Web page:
Liberal political systems thrived and grew exponentially after the end of the Cold war, yet the End of history momentum did not manage to contain or check the emergence of a global super class that controlled every aspect of social political life. These new oligarchs, started dominating politics, education, media and decided over matters of war and peace. Liberal politics and institutions became the incubators and service providers to this super class, Joseph Stiglitz Christened it as the top 1% in the US.
This liberal political machinery kept on propagating post material values ranging from environmental rights, climate change to LGBTQ rights while at the same time corrupting political systems and hacking the liberal order into their own advantage. This mismanagement primarily back fired in the financial sector with the fall of Lehman Brothers exposing the underbelly of the subprime mortgage market in the US and a vast credit culture of Europe.
The crisis dented the primacy of the US in multiple ways and means and this is where it starts to be relevant to Sri Lanka. The economic crises affected the US in multiple ways it slowly but steadily started eroding its global standing and its long term reliability that most of its allies and friends depended upon for security. The US strategic posture and its military interventions we all rewired and the Obama administration had to create a strategy of the lighter foot print.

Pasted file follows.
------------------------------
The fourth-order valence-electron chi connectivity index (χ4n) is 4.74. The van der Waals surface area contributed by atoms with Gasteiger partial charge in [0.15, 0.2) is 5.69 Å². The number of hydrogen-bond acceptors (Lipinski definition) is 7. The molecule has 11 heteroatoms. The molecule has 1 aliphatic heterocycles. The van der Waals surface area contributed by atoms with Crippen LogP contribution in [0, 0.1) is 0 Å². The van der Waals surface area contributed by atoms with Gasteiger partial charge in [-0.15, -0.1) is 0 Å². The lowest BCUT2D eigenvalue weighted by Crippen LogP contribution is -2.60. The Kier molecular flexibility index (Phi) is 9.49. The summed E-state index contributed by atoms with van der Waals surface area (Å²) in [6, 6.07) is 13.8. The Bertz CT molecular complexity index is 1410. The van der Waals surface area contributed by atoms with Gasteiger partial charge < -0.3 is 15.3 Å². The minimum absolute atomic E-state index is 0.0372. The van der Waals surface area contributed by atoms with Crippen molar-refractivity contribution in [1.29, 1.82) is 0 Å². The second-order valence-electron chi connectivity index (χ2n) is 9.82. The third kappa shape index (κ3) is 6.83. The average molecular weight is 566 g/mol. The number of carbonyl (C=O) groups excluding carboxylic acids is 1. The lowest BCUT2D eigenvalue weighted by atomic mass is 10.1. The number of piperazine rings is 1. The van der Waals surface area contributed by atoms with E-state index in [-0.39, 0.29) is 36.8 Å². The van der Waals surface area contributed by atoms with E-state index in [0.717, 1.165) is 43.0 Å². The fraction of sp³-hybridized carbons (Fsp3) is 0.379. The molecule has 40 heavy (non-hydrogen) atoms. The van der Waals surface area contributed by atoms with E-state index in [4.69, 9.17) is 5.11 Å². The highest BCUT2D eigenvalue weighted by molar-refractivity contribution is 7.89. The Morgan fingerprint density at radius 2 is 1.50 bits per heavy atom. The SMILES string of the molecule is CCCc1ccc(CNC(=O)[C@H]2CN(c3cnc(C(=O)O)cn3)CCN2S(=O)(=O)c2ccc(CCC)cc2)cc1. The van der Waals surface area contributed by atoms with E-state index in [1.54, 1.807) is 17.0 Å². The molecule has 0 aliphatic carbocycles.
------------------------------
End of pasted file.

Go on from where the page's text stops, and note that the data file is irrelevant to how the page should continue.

Transformation of how wars were to be fought in the 21st century was significantly affected by these financial crises, technological disruptions enabled States to look at cheaper but effective ways of waging war by increasing dependencies on Cyber to autonomous systems designs. This is why there is an increasing dependency on robots at war from Drones in skies to autonomous submarines and missile systems.
America’s ability to promote democracy and institution building encountered a local and global resistance from political groups that blamed the liberal political systems and its pluralism as the key culprit that weakened the political systems and leadership of Western nations.
They attacked the core of liberalism claiming that good governance, global governance, post material values of liberalism had grossly undermined the role and life of ordinary Westerners as the liberal internationalist adventures had left behind a trail of poverty, stagnation, industrial demise in Western societies.
The rise of populist politics and a rebooted nationalist politics which became evident as the primary force of Western politics could be traced back to the 2008 financial crisis. European politics leads the way, every European parliament today has a populist representation, and the alarming fact is that some of these parties are gaining support at exponential pace.